Admire the dedication of these exemplary Indians. Yet I sometimes think: surely we can find patriots closer to our homes. Quiet ones. Everyday Indians who live their everyday Indian lives and in so doing, sometimes make a small difference to others' lives.

There's the 70-year-old who shows up on the nearby seaside promenade early every morning, without fail. He gives his time to teach kids from the local municipal school that has a total of two teachers on its rolls: yes, two, of whom one has an alarming felicity with a rod and her students' limbs. But out on the promenade, this man lays out mats for the kids, plonks himself on one of the benches, and they go at it for an hour or more. No publicity, no reward. Unless you count the bright young faces looking eagerly up at him, hanging on his words, absorbing ideas instead of lashes. (I would count the faces).

There's the friend who, instead of whiling the day away playing cricket like the rest of us, walked to work the last time we had an enforced bandh in this city. Then she wrote to tell us why:
    I walked because I know that in the face of all this violence and hate, the humanity of the ordinary Indian is still alive, maybe hidden like a tuber but very much alive. I walked along with hundreds of others -- ordinary people who refused to be intimidated, and who know that a future for our country, our people and our children lies in health, jobs, education and conserving our environment. In justice and equality, not in wars, arms or yatras.
There's the successful paediatrician who gave up a stellar career in the US to return here, specifically to help children suffering from cerebral palsy, attention deficit disorders, autism and other such disabilities. With her husband, she started an organization that provides care for just such children, focusing on helping parents help their kids. Now two years old, it remains primarily funded by this couple themselves: meaning not just the rent and facilities, but salaries for 12 qualified professionals. In their centre at a busy South Bombay intersection, they see about 70 children a week. When you learn that there are some 150,000 such kids in Bombay alone, you understand the magnitude of the problem these two are up against, and why they are now trying to find funding to help them scale up their work. (Aside: they have recently managed that scale-up).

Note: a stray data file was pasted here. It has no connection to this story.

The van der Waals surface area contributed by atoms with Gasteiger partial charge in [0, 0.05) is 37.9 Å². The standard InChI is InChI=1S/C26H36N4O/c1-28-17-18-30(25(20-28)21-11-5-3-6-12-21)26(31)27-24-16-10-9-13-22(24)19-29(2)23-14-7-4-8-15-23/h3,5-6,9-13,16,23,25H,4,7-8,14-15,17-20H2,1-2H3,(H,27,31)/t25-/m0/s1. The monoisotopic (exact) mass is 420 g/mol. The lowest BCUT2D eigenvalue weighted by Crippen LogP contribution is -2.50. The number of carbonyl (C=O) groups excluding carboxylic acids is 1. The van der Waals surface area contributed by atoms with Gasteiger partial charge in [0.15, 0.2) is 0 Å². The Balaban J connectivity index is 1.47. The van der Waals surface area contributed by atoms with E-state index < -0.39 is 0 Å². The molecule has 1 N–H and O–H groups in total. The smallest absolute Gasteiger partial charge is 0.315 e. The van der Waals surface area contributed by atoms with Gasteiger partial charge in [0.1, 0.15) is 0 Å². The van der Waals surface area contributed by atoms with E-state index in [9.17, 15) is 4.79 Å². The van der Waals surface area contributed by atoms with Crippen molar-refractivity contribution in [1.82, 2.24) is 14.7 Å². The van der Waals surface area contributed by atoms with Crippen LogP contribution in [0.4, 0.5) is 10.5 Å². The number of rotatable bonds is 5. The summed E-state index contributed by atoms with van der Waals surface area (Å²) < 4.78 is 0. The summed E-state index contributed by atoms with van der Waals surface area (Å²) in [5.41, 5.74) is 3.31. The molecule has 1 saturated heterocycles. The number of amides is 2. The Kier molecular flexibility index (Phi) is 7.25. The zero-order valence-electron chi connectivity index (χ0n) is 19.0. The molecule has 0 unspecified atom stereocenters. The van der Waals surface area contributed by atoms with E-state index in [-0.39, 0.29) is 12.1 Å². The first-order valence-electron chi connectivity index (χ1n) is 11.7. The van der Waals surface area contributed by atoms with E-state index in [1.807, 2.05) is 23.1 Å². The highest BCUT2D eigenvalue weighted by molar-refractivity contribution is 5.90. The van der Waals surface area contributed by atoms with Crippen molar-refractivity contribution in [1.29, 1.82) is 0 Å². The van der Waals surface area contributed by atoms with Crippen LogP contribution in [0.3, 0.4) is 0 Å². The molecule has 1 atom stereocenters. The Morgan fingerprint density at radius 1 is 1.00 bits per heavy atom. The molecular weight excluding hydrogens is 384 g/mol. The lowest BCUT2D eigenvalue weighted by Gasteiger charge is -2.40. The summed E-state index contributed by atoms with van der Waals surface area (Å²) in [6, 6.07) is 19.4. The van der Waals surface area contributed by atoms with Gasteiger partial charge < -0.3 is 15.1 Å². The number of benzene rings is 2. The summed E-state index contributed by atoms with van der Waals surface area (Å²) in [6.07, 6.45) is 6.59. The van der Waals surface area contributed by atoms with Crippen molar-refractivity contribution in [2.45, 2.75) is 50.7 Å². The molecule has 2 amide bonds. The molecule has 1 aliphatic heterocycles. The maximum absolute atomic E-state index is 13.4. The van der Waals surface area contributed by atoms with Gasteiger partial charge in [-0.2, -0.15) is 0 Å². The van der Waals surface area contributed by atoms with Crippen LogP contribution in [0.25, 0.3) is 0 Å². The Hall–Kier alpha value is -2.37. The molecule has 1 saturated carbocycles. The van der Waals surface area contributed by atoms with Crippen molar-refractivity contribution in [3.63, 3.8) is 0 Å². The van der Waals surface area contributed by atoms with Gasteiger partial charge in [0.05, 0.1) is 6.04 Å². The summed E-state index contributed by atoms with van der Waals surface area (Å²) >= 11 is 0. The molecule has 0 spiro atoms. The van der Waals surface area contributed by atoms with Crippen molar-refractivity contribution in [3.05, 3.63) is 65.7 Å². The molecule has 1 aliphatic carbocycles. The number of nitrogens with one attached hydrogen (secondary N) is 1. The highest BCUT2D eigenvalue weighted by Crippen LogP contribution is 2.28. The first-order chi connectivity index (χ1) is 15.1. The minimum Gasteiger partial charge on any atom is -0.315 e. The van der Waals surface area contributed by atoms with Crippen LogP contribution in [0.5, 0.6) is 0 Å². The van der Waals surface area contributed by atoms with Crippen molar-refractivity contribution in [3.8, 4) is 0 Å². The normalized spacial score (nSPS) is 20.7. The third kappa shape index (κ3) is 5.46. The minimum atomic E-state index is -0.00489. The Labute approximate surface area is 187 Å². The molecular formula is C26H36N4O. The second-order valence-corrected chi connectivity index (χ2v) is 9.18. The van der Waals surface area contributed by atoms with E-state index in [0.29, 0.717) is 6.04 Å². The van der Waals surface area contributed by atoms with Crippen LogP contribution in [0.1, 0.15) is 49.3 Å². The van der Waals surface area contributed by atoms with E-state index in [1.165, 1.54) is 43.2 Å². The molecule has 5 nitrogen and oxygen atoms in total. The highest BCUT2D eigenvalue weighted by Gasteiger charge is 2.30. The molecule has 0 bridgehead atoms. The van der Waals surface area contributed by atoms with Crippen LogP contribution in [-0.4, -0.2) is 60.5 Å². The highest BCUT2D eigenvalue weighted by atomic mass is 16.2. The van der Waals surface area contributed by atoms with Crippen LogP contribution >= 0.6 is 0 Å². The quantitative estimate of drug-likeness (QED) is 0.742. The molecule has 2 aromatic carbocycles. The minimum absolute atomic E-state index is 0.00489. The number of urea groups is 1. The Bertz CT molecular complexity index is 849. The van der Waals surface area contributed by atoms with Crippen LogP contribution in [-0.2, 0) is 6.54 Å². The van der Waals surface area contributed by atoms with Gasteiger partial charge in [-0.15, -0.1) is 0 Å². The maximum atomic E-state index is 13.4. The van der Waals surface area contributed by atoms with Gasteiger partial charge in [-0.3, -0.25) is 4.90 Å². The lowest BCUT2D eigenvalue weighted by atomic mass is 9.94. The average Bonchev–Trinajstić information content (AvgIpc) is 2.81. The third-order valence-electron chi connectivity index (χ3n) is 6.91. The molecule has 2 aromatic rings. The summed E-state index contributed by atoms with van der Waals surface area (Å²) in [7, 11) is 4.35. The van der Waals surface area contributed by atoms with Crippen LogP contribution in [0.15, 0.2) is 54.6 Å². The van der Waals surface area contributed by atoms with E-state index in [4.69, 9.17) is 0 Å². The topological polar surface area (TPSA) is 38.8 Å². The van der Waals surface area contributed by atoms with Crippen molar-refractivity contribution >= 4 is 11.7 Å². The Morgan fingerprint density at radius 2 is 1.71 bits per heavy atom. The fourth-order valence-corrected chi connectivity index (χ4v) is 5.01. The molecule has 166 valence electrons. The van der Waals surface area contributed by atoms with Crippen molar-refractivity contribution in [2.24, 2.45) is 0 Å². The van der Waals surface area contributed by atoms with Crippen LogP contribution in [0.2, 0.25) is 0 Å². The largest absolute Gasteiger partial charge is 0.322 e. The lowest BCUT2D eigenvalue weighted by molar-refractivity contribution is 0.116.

The fascinating thing about this vast country is this: wherever you travel, you'll find people like this. Now I have no idea whether they are willing to die for India. Nor do I particularly care, because it hardly matters. For these people seem willing to live for the country, for its people, every day. And because they are, I know this is a better India every day.

In my book, these ordinary Indians -- they could be your neighbours or friends, as they are mine -- are patriots. When we recognize that, we'll know just how to react to perversity like "patriotic goondas." But what's more important, we'll understand and celebrate patriotism -- not just in the remote and frigid wastes of Siachen, but around us each day.